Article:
Pilates VS Clinical Pilates
You might be wondering what separates clinical Pilates from Pilates, and what is the right option for you!
Clinical Pilates uses exercise science based clinical knowledge to create targeted, functional, and individualized Pilates practic
Clinical Pilates is an advancement on Pilates
Participants can expect a high-quality practice and are likely to experience greater benefits due to the targeted and knowledgeable approach.
Clinical Pilates Instructors use evidence-based methods and
have advanced knowledge and skills.
Each participant is assessed individually so a specific approach can be tailored to suit individual needs, goals, and ailments. At Pilates Can we also use a systemised approach to completing a circle of care with any allied health professional and medical practitioners aiding in your injury rehabilitation. This is what separates most gym or Pilates options, from the quality clinical Pilates at Pilates Can.
Who is Clinical Pilates for?
Anyone can improve their movement, strength, and flexibility with Clinical Pilates!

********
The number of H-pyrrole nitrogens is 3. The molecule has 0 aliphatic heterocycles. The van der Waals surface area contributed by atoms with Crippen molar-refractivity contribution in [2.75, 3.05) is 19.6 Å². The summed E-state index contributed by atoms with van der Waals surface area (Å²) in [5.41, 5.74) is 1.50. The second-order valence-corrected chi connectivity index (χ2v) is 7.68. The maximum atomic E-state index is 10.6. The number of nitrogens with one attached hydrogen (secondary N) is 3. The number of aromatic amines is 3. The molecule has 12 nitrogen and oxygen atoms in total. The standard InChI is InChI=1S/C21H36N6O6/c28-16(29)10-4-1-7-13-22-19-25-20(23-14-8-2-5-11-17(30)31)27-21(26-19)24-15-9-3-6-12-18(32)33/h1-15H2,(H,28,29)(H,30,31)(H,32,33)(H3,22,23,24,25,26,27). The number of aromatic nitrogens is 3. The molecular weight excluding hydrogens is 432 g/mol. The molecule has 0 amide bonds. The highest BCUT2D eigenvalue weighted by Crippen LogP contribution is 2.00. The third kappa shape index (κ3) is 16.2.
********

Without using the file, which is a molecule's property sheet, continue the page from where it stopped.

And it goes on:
IDEAL PILATES PRACTICE FOR
Injury Rehabilitation and Pre-habilitation
While most Pilates practice offers health benefits, the addition of clinical evidence and practice is far more effective for the rehabilitation of a specific injuries & ailments
Undertaking Pilates rehabilitation without a clinical and evidence-based approach is unlikely to produce the desired result.
Clinical Pilates Instructors
Instructors are well versed in clinical and evidence-based practice and have a combined 80,000 hours of experience to deliver the best results.
Clinical Pilates at Pilates Can Help!
We see a lot of injuries and ailments at Pilates Can, and see the amazing benefits Clinical Pilates can have in improving and rehabilitating these conditions
Common injuries and ailments Clinical Pilates can help with include:
Chronic back pain (other chronic pain or chronic conditions)
Post-surgery recovery and Pre-surgery pre-hab = preparation
Pre-natal and post-natal pregnancy
Osteoporosis or Osteopenea
Shoulder, hip, neck/stiff neck, knee, ankle, or foot pain
Incorrect posture and faulty movement patterns
Muscle stiffness or other non-specific or undiagnosed pain